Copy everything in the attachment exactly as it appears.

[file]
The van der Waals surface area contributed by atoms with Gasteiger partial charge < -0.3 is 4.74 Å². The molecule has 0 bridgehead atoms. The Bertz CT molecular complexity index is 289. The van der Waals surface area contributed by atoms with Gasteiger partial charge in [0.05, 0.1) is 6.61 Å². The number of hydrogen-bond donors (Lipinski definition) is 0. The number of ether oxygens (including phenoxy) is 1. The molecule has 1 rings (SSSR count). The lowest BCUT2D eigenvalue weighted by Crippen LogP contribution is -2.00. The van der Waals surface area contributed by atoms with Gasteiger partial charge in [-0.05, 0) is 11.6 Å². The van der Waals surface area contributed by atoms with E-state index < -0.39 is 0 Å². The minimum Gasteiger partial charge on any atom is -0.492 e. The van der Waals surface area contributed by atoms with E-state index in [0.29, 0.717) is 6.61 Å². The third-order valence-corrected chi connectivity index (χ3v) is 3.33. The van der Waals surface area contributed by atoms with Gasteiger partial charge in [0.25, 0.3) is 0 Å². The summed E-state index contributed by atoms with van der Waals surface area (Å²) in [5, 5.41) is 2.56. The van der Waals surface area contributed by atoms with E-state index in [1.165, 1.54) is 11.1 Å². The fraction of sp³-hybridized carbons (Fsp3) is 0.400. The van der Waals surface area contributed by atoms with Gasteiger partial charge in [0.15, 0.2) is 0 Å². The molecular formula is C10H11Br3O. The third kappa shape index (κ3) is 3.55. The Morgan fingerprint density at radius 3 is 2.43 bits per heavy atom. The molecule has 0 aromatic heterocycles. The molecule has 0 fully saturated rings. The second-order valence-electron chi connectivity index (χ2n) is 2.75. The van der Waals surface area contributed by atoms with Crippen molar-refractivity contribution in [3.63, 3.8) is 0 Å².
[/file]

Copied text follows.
The van der Waals surface area contributed by atoms with Gasteiger partial charge < -0.3 is 4.74 Å². The molecule has 0 bridgehead atoms. The Bertz CT molecular complexity index is 289. The van der Waals surface area contributed by atoms with Gasteiger partial charge in [0.05, 0.1) is 6.61 Å². The number of hydrogen-bond donors (Lipinski definition) is 0. The number of ether oxygens (including phenoxy) is 1. The molecule has 1 rings (SSSR count). The lowest BCUT2D eigenvalue weighted by Crippen LogP contribution is -2.00. The van der Waals surface area contributed by atoms with Gasteiger partial charge in [-0.05, 0) is 11.6 Å². The van der Waals surface area contributed by atoms with E-state index < -0.39 is 0 Å². The minimum Gasteiger partial charge on any atom is -0.492 e. The van der Waals surface area contributed by atoms with E-state index in [0.29, 0.717) is 6.61 Å². The third-order valence-corrected chi connectivity index (χ3v) is 3.33. The van der Waals surface area contributed by atoms with Gasteiger partial charge in [0.25, 0.3) is 0 Å². The summed E-state index contributed by atoms with van der Waals surface area (Å²) in [5, 5.41) is 2.56. The van der Waals surface area contributed by atoms with E-state index in [1.165, 1.54) is 11.1 Å². The fraction of sp³-hybridized carbons (Fsp3) is 0.400. The van der Waals surface area contributed by atoms with Gasteiger partial charge in [0.15, 0.2) is 0 Å². The molecular formula is C10H11Br3O. The third kappa shape index (κ3) is 3.55. The Morgan fingerprint density at radius 3 is 2.43 bits per heavy atom. The molecule has 0 aromatic heterocycles. The molecule has 0 fully saturated rings. The second-order valence-electron chi connectivity index (χ2n) is 2.75. The van der Waals surface area contributed by atoms with Crippen molar-refractivity contribution in [3.63, 3.8) is 0 Å².